During her illness her art and self expression became of utmost importance to her. For Lyle, and other New Orleanians, throwing a great party is an expression of healing voodoo, getting your mojo workin’, so to speak. We celebrated a couple of Mardi Gras at her home with her before her recurrence. She introduced her talented musician friends to the Mardi Gras music and they took to it like ducks to water. Lyle never gave up on wanting to live and expressing her joie de vivre and so the Mardi Gras became a creative focus for her, and an opportunity to engage in life’s energies. It also became a fundraiser for her support during her search for a cure. A lot of artistic types got onboard with the decorations and costuming and so the best party in Ojai and the best Mardi Gras west of the Mississippi, as far as I’m concerned, was born. She helped produce and attended two while she lived. She died days after the second event. She asked us, her hospice caregivers and friends, to continue the event in her memory. She wanted us to help Ojai to Wake Up – to Life -to its pleasures and possibilities, especially thru our creativity and joy. And we have, for 16 years now, after having helped her to die, helped her to live on, for us, forever, the Hoodoo Queen of New Orleans.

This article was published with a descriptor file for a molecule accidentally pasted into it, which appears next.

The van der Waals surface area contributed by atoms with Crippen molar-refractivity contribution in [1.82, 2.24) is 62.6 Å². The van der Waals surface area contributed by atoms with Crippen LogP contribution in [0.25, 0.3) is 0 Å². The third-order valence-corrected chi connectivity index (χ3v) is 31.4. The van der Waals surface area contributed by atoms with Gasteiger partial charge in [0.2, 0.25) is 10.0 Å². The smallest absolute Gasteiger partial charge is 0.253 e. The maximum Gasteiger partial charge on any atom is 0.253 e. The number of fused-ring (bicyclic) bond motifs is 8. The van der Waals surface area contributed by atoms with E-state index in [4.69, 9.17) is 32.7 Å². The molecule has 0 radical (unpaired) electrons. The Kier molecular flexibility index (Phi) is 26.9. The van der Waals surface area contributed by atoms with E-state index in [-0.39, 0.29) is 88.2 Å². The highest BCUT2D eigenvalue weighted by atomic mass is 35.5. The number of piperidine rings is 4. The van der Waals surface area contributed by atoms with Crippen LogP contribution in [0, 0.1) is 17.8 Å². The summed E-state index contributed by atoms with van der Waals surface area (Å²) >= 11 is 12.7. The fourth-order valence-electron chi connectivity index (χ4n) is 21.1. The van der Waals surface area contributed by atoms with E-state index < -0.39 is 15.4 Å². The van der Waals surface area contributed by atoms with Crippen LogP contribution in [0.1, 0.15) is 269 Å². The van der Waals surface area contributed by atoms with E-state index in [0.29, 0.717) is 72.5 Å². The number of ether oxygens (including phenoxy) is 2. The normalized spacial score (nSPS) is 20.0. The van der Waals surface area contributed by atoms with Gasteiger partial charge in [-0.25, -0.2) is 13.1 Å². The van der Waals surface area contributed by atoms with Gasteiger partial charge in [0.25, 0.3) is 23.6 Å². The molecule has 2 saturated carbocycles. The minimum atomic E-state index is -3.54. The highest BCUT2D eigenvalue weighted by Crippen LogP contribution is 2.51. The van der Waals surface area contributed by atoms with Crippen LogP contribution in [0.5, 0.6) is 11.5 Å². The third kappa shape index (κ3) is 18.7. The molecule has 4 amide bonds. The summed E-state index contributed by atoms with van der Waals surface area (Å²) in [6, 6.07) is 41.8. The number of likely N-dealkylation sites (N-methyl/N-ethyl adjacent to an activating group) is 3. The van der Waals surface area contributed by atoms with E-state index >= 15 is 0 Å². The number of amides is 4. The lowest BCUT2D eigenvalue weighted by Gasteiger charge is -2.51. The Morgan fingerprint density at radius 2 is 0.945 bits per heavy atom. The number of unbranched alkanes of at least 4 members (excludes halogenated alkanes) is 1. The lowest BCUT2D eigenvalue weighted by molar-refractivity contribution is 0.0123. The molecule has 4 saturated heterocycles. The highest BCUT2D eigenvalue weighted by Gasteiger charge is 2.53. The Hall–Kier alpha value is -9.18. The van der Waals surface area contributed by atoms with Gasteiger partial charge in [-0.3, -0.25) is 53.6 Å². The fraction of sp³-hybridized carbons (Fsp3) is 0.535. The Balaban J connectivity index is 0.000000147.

This year there were over 60 volunteers bringing their talents to bear and their love of life to the fore to help create an evening of music, dance, art and abandon of ordinary cares. I love this community that truly understands the essence of Mardi Gras. I can speak with some authority on this, being from south Louisiana myself. “Laissez les bon temps rouler!” (Let the good times roll!) is practically our state motto. We work hard but we play harder. We are not cut of the same Puritan cloth as the rest of the nation and for one night neither is Ojai. For one day in many cities, in many nations, people remember to celebrate Life – to indulge in excess even, before the fasting. In ancient times, in a variety of ways, human constructs of civility were recognized as just that – constructs that could be reconstructed, and as such, different laws reigned, if only for a day. In more recent times, we honor the reign of the fool.